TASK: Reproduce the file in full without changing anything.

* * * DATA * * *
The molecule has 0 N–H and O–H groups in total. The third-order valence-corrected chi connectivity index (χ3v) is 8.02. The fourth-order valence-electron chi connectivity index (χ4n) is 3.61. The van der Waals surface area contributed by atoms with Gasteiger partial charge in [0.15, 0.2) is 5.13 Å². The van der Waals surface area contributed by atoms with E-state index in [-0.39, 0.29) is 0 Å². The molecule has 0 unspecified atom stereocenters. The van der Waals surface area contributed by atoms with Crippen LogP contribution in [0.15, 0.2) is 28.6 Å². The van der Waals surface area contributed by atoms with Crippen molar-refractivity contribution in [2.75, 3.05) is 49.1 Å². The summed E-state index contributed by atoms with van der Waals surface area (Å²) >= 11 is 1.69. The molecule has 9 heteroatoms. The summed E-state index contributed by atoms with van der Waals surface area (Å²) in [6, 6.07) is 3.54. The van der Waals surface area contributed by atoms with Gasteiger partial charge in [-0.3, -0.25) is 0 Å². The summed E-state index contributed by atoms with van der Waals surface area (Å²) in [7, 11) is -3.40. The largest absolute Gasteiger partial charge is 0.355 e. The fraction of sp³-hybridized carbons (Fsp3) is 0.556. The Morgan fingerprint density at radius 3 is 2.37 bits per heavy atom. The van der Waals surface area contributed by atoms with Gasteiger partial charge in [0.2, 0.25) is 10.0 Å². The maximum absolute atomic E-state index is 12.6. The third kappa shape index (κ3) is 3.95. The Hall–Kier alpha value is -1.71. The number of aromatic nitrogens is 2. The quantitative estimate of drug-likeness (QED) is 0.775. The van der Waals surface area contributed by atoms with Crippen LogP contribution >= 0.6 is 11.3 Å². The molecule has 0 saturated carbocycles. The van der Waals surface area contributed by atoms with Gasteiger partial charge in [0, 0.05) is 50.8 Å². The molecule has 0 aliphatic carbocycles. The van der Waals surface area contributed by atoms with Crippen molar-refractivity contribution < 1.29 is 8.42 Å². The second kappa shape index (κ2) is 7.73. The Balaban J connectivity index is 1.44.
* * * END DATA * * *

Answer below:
The molecule has 0 N–H and O–H groups in total. The third-order valence-corrected chi connectivity index (χ3v) is 8.02. The fourth-order valence-electron chi connectivity index (χ4n) is 3.61. The van der Waals surface area contributed by atoms with Gasteiger partial charge in [0.15, 0.2) is 5.13 Å². The van der Waals surface area contributed by atoms with E-state index in [-0.39, 0.29) is 0 Å². The molecule has 0 unspecified atom stereocenters. The van der Waals surface area contributed by atoms with Crippen LogP contribution in [0.15, 0.2) is 28.6 Å². The van der Waals surface area contributed by atoms with Crippen molar-refractivity contribution in [2.75, 3.05) is 49.1 Å². The summed E-state index contributed by atoms with van der Waals surface area (Å²) >= 11 is 1.69. The molecule has 9 heteroatoms. The summed E-state index contributed by atoms with van der Waals surface area (Å²) in [6, 6.07) is 3.54. The van der Waals surface area contributed by atoms with Gasteiger partial charge in [-0.3, -0.25) is 0 Å². The summed E-state index contributed by atoms with van der Waals surface area (Å²) in [7, 11) is -3.40. The largest absolute Gasteiger partial charge is 0.355 e. The fraction of sp³-hybridized carbons (Fsp3) is 0.556. The Morgan fingerprint density at radius 3 is 2.37 bits per heavy atom. The van der Waals surface area contributed by atoms with Gasteiger partial charge in [0.2, 0.25) is 10.0 Å². The maximum absolute atomic E-state index is 12.6. The third kappa shape index (κ3) is 3.95. The Hall–Kier alpha value is -1.71. The number of aromatic nitrogens is 2. The quantitative estimate of drug-likeness (QED) is 0.775. The van der Waals surface area contributed by atoms with Crippen LogP contribution >= 0.6 is 11.3 Å². The molecule has 0 saturated carbocycles. The van der Waals surface area contributed by atoms with Gasteiger partial charge in [0, 0.05) is 50.8 Å². The molecule has 0 aliphatic carbocycles. The van der Waals surface area contributed by atoms with Crippen molar-refractivity contribution < 1.29 is 8.42 Å². The second kappa shape index (κ2) is 7.73. The Balaban J connectivity index is 1.44.